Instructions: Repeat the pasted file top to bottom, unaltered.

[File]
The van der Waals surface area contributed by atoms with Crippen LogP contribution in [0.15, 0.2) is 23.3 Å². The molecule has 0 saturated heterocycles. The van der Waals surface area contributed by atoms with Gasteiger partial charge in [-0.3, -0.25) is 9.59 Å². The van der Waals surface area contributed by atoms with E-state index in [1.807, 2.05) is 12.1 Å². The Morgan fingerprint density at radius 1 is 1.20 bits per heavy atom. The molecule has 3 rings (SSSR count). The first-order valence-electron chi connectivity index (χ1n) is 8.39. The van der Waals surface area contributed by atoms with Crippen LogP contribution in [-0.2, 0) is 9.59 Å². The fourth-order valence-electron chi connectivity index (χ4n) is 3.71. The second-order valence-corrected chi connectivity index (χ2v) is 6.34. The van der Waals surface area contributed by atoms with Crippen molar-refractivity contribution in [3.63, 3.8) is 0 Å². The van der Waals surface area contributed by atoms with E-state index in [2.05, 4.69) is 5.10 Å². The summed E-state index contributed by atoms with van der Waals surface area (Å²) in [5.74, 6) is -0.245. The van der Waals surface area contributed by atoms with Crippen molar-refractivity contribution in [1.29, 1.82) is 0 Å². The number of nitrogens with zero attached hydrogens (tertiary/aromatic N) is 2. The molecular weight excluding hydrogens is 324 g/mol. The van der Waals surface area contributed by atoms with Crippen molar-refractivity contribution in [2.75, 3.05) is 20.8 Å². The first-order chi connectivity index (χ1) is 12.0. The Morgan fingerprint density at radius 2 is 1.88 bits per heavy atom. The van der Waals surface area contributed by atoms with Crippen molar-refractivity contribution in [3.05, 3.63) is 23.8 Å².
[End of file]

The van der Waals surface area contributed by atoms with Crippen LogP contribution in [0.15, 0.2) is 23.3 Å². The molecule has 0 saturated heterocycles. The van der Waals surface area contributed by atoms with Gasteiger partial charge in [-0.3, -0.25) is 9.59 Å². The van der Waals surface area contributed by atoms with E-state index in [1.807, 2.05) is 12.1 Å². The Morgan fingerprint density at radius 1 is 1.20 bits per heavy atom. The molecule has 3 rings (SSSR count). The first-order valence-electron chi connectivity index (χ1n) is 8.39. The van der Waals surface area contributed by atoms with Crippen LogP contribution in [-0.2, 0) is 9.59 Å². The fourth-order valence-electron chi connectivity index (χ4n) is 3.71. The second-order valence-corrected chi connectivity index (χ2v) is 6.34. The van der Waals surface area contributed by atoms with Crippen molar-refractivity contribution in [3.63, 3.8) is 0 Å². The van der Waals surface area contributed by atoms with E-state index in [2.05, 4.69) is 5.10 Å². The summed E-state index contributed by atoms with van der Waals surface area (Å²) in [5.74, 6) is -0.245. The van der Waals surface area contributed by atoms with Crippen molar-refractivity contribution in [1.29, 1.82) is 0 Å². The number of nitrogens with zero attached hydrogens (tertiary/aromatic N) is 2. The molecular weight excluding hydrogens is 324 g/mol. The van der Waals surface area contributed by atoms with Crippen molar-refractivity contribution in [2.75, 3.05) is 20.8 Å². The first-order chi connectivity index (χ1) is 12.0. The Morgan fingerprint density at radius 2 is 1.88 bits per heavy atom. The van der Waals surface area contributed by atoms with Crippen molar-refractivity contribution in [3.05, 3.63) is 23.8 Å².